Elmo claims, as above indicated, that it is injured by the Commission having erroneously issued a new complaint, instead of reopening a previous consent decree. But a claim in the District Court that the Commission is using erroneous procedure in a particular case, and is thus subjecting a party to the expense and inconvenience of litigation, does not vest jurisdiction in the court in contravention of normal statutory review provisions. Myers v. Bethlehem Shipbuilding Corp., 303 U.S. 41, 51, 58 S. Ct. 459, 82 L. Ed. 638 (1938). The question is not whether a procedural error may have occurred at the Commission level, as to which I express no opinion, but rather how and when an alleged error of the Commission is to be judicially considered. Congress has provided the method in the Act itself, thus precluding it to a District Court exercising equity jurisdiction. Cf. Whitney Nat'l Bank v. Bank of New Orleans, 85 S. Ct. 551, decided January 19, 1965.

The court's reliance on Leedom v. Kyne, 358 U.S. 184, 79 S. Ct. 180, 3 L. Ed. 2d 210 (1958), a case of very limited scope, I think is unfounded. There the Labor Board had violated the statute in the course of a proceeding resulting in a union certification, ordinarily non-reviewable under the Labor Act. Jurisdiction in the District Court was sustained to enjoin the Board from depriving some of the affected employees of a substantive right clearly granted to them by statute. Unless the District Court had intervened the deprivation could not have been reviewed at the instance of the employees whose rights were obliterated by the Board action, a situation not comparable to that here present. And in B. F. Goodrich Co. v. FTC, 93 U.S.App.D.C. 50, 208 F.2d 829 (1953), appeal after remand, 100 U.S.App.D.C. 58, 242 F.2d 31 (1957), the Commission order was in the form of a rule of general application not subject to the ordinary judicial review procedures of the Federal Trade Act. In both Goodrich and Leedom v. Kyne the agency had taken action which had a direct impact upon the plaintiffs. In the former the companies had been subjected to a Commission order affecting their business operations, compliance or noncompliance with which order caused immediate consequences to such operations without further agency action. 93 U.S.App.D.C. 50, 208 F.2d 829.1  And in Leedom v. Kyne, as I have said, the Board action had brought about the deprivation of a substantive statutory right. In neither case was the challenged action reviewable, by those affected, under the specially designed statutory review procedures. In contrast, no action of like impact had been taken by the Commission in this case. Only a Commission proceeding on a complaint had been initiated. Should it eventuate in a Commission order adverse to appellant the order would be reviewable by a Circuit Court of Appeals, for procedural as well as substantive error. In the meantime the possible injury or impact upon appellant is only that which Myers, supra, clearly holds insufficient as a basis for departing from the statutory procedures.2 

The mistake of my brethren, I respectfully suggest, is emphasized by the concluding paragraph of the opinion which directs the District Court to compare the practices now complained of with those involved in the consent order. If the former differ significantly from the latter, the court concludes, the new complaint may issue. Surely, as it seems to me, this is a very cumbersome as well as a mistaken substitute for the statutory provisions for review of such order, if any, as the Commission may issue in its complaint proceedings.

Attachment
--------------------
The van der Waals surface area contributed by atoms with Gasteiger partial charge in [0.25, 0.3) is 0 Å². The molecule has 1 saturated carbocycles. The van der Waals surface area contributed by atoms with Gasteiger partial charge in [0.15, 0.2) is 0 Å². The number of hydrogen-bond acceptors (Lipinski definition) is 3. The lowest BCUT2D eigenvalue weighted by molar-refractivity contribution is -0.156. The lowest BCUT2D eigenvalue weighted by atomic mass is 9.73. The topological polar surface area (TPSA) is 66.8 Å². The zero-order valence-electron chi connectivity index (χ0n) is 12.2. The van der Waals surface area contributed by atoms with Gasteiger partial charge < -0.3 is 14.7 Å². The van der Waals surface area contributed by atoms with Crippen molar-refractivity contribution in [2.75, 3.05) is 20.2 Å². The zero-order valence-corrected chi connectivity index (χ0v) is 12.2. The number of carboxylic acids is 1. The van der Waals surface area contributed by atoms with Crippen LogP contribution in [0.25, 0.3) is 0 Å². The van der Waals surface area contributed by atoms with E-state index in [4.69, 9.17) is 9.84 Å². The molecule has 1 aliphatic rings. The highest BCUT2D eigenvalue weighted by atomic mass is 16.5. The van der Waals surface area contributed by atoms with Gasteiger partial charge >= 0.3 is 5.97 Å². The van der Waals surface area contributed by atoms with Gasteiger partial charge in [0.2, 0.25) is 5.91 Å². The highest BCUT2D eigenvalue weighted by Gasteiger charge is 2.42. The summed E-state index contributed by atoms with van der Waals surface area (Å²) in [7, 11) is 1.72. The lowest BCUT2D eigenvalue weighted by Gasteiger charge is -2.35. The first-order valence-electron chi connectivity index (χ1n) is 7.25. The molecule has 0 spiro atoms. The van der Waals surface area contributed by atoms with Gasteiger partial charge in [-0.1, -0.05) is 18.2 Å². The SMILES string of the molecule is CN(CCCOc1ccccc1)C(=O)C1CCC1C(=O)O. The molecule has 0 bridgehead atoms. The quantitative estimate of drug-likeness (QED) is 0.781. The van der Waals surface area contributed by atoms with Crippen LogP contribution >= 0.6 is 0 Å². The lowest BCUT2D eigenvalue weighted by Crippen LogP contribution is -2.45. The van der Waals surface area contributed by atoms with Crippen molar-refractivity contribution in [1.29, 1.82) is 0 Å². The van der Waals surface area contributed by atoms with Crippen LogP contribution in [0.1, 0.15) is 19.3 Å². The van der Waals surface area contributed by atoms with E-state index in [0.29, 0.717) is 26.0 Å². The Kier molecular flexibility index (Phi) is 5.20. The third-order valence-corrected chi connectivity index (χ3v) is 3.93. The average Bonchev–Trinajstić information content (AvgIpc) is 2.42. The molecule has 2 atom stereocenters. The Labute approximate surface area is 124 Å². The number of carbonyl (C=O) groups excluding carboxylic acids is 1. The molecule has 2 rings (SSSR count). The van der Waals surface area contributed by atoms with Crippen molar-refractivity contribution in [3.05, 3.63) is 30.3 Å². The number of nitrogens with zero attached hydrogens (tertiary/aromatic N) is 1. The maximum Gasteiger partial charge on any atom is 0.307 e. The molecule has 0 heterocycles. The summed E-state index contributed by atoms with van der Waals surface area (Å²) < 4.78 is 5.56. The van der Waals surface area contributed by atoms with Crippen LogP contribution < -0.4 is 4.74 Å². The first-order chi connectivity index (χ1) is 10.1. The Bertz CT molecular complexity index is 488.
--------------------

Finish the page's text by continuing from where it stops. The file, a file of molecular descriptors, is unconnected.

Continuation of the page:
Compare American Drug Corp. v. FTC, 149 F.2d 608 (8th Cir. 1945), remanded to the Commission, 160 F.2d 103 (1947), holding that a Court of Appeals has jurisdiction to review an order of the FTC setting aside a consent order without the hearing contemplated by 15 U.S.C. § 45 (b), discussed infra. Here, in contrast, the Commission has entered no order purporting to set aside the existing consent order. See also n. 7 infra.


The decision was not premised, as the dissent implies, on the unavailability of judicial review at a later stage. A Court of Appeals reviewing a cease and desist order invoking the Quantity-Limit Rule to negative a cost-justification defense presumably could consider the validity of that rule


Skinner & Eddy is especially pertinent, since the statute there provided that the Commission might allow the new filing only after a hearing had established changed conditions. The Supreme Court sustained District Court jurisdiction to enjoin the filing though the petitioner had not sought relief within the Commission, since the complaint alleged that the Commission had exceeded its powers and, like appellant's complaint here, made no claim that the Commission had erred in consideration of the merits of a substantive issue consigned to it for initial determination.


The Commission argues that since the statute says the Commission "may" reopen, no such mandatory language appears as supported District Court jurisdiction in Kyne. While not reaching the question of the sufficiency of the statutory language alone to support jurisdiction, we note in passing that the Commission's argument is not weighty. A provision that the Commission "shall" reopen would make no sense at all: reopening is meant to be discretionary with the Commission, and reopenings the exception rather than the rule. We think it more likely that the language means the Commission may reopen any order if it chooses, and if it does so, it shall proceed in the manner detailed in the statute.